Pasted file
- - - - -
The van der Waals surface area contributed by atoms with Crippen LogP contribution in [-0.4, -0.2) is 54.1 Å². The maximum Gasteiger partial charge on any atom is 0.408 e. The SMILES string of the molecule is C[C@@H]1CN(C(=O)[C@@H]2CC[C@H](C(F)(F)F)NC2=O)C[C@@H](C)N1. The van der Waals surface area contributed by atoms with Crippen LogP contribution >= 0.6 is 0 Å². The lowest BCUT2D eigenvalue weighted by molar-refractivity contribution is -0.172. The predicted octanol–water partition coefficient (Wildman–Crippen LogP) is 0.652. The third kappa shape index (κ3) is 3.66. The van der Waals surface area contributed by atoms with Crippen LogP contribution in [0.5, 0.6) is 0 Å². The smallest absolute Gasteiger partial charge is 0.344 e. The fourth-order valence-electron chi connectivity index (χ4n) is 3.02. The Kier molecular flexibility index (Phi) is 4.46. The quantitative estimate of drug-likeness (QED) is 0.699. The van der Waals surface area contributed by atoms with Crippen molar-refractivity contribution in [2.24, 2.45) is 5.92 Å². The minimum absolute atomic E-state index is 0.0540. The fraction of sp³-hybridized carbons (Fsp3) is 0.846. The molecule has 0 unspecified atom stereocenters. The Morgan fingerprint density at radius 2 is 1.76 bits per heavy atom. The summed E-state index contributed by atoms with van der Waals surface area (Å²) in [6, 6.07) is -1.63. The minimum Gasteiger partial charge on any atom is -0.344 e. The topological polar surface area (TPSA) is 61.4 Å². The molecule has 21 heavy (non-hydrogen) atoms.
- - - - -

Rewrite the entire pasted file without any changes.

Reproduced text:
The van der Waals surface area contributed by atoms with Crippen LogP contribution in [-0.4, -0.2) is 54.1 Å². The maximum Gasteiger partial charge on any atom is 0.408 e. The SMILES string of the molecule is C[C@@H]1CN(C(=O)[C@@H]2CC[C@H](C(F)(F)F)NC2=O)C[C@@H](C)N1. The van der Waals surface area contributed by atoms with Crippen LogP contribution >= 0.6 is 0 Å². The lowest BCUT2D eigenvalue weighted by molar-refractivity contribution is -0.172. The predicted octanol–water partition coefficient (Wildman–Crippen LogP) is 0.652. The third kappa shape index (κ3) is 3.66. The van der Waals surface area contributed by atoms with Crippen LogP contribution in [0.5, 0.6) is 0 Å². The smallest absolute Gasteiger partial charge is 0.344 e. The fourth-order valence-electron chi connectivity index (χ4n) is 3.02. The Kier molecular flexibility index (Phi) is 4.46. The quantitative estimate of drug-likeness (QED) is 0.699. The van der Waals surface area contributed by atoms with Crippen molar-refractivity contribution in [2.24, 2.45) is 5.92 Å². The minimum absolute atomic E-state index is 0.0540. The fraction of sp³-hybridized carbons (Fsp3) is 0.846. The molecule has 0 unspecified atom stereocenters. The Morgan fingerprint density at radius 2 is 1.76 bits per heavy atom. The summed E-state index contributed by atoms with van der Waals surface area (Å²) in [6, 6.07) is -1.63. The minimum Gasteiger partial charge on any atom is -0.344 e. The topological polar surface area (TPSA) is 61.4 Å². The molecule has 21 heavy (non-hydrogen) atoms.